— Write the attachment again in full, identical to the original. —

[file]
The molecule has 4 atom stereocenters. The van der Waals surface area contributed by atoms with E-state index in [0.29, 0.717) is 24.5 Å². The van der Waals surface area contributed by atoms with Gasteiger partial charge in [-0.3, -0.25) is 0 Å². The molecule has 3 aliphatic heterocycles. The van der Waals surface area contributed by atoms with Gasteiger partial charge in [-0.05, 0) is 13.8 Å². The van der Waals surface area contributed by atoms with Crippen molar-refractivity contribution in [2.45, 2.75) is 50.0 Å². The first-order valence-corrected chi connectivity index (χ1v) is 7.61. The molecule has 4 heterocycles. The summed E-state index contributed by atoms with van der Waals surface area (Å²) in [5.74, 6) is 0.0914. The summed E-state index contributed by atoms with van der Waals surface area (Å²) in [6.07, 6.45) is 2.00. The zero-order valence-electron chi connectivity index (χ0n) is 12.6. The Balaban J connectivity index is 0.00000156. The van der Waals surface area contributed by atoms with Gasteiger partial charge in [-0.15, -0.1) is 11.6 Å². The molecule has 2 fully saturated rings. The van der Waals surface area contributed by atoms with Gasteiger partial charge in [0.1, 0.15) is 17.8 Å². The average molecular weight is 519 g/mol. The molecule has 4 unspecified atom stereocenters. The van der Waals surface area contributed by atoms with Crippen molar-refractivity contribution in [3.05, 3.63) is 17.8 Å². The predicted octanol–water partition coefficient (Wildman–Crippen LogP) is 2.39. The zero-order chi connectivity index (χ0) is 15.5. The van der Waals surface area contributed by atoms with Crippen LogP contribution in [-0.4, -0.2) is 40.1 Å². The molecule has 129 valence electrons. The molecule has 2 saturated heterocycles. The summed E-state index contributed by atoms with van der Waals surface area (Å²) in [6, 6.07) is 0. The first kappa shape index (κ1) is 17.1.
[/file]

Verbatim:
The molecule has 4 atom stereocenters. The van der Waals surface area contributed by atoms with E-state index in [0.29, 0.717) is 24.5 Å². The van der Waals surface area contributed by atoms with Gasteiger partial charge in [-0.3, -0.25) is 0 Å². The molecule has 3 aliphatic heterocycles. The van der Waals surface area contributed by atoms with Gasteiger partial charge in [-0.05, 0) is 13.8 Å². The van der Waals surface area contributed by atoms with Crippen molar-refractivity contribution in [2.45, 2.75) is 50.0 Å². The first-order valence-corrected chi connectivity index (χ1v) is 7.61. The molecule has 4 heterocycles. The summed E-state index contributed by atoms with van der Waals surface area (Å²) in [5.74, 6) is 0.0914. The summed E-state index contributed by atoms with van der Waals surface area (Å²) in [6.07, 6.45) is 2.00. The zero-order valence-electron chi connectivity index (χ0n) is 12.6. The Balaban J connectivity index is 0.00000156. The van der Waals surface area contributed by atoms with Gasteiger partial charge in [-0.15, -0.1) is 11.6 Å². The molecule has 2 fully saturated rings. The van der Waals surface area contributed by atoms with Gasteiger partial charge in [0.1, 0.15) is 17.8 Å². The average molecular weight is 519 g/mol. The molecule has 4 unspecified atom stereocenters. The van der Waals surface area contributed by atoms with Crippen molar-refractivity contribution in [3.05, 3.63) is 17.8 Å². The predicted octanol–water partition coefficient (Wildman–Crippen LogP) is 2.39. The zero-order chi connectivity index (χ0) is 15.5. The van der Waals surface area contributed by atoms with Crippen LogP contribution in [-0.4, -0.2) is 40.1 Å². The molecule has 129 valence electrons. The molecule has 2 saturated heterocycles. The summed E-state index contributed by atoms with van der Waals surface area (Å²) in [6, 6.07) is 0. The first kappa shape index (κ1) is 17.1.